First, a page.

The third is a chemise a la reine, which probably won't take place for a while since wearing white is just impractical for me at this point in my life. (children think Mommy's skirt is an always-available and accomodating napkin) But still, eventually I want to make one since I've wanted one for a long time. I'm thinking it would make a nice Easter dress. I don't have a picture of it, but you can see a beautiful reproduction that first inspired me to make one at Katherine's Dress Site.

Now, since the stays are done I really need to get out of the 18th century for a little while and focus on sewing for our upcoming Civil War reenactment season. What's more - I'm even in the mood for a little mid-19th century sewing. Next up is a wool underpetticoat for me, a civilian sack coat for David and some new trousers and a new hoop skirt since my old one has bit the dust. This time I'm making a covered hoop instead of a cage. The cage was nice but it just didn't hold up to heavy wear like I needed it to plus it was a tad bigger than I wanted (my new one will be in the 90's-ish range at the bottom). It lasted me about five or six seasons so I think I got my money's worth out of it. I would like to make a new corset too but it is not as necessary as some of the other things I need to make. The older two boys need new clothes since they have outgrown last years things, but Malachi can wear Judah's gowns and petticoats from last year. I don't want to make the boys things until just before the season starts since I don't know how much they may grow between then and now. Our first event is in Keokuk, Iowa at the end of April. Not really that far away if you think about it!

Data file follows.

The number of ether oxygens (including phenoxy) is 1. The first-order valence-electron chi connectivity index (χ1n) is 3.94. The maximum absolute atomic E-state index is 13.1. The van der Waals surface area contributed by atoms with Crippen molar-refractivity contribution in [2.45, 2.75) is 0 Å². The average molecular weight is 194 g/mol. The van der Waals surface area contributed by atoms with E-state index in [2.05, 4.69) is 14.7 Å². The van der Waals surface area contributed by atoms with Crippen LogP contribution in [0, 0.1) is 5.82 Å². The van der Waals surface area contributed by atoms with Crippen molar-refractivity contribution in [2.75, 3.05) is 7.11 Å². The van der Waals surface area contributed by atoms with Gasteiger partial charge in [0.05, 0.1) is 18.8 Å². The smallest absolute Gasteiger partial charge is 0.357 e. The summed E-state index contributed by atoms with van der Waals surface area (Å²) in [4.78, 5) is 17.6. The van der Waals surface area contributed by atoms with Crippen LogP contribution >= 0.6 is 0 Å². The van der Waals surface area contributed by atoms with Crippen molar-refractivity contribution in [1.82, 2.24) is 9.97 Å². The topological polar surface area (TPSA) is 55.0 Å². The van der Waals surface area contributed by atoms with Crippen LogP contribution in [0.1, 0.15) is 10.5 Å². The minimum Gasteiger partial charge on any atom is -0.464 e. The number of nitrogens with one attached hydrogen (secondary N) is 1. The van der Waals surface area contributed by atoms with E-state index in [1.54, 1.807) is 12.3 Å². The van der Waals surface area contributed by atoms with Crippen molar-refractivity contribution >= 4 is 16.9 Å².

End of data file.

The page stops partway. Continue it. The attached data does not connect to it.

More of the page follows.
So much to do!




  1. Lovely! I knew they would be, but still :) I really wan't new stays now....

  2. They look very nice. I like the fit better since you took the center in. Great job :-) I can't wait to see what you make to go over them.

  3. The stays are lovely. They fit much better post altering. I like the colours very much.


  4. They are beautiful (as are the gown pictures you posted)! I'm in the midst of preparing for the season as well, and it can be overwhelming!

  5. Sarah, the stays are GORGEOUS now. And so are you! That first photo looks to me like it could have come out of a period film :-) I'm glad they worked so well! And your gown ideas are really nice too. This is another period I'm interested in but haven't ventured into it yet... perhaps now that I know cable ties will work instead of using reed, I'll give it a try ;-)

    I'm looking forward to seeing your new mid-19th century clothing, too :-)

  6. I have absolutely no reason to wear stays...but I so want to make some;-)

    They look very lovely!

    Lots of love,

  7. Thank your for your wonderful work.

    I'm interested in the history of posture and deportment. Do these stays pull your shoulders back as the fashion was in the 18 cent? If you tightened the straps would they go back even further?


  8. Yes, fashionable stays' straps or the shape of their armscye would probably pull your shoulders back. Working class women's stays tended to have a wider armscye, so movement was less restricted.


Thank you for your lovely thoughts!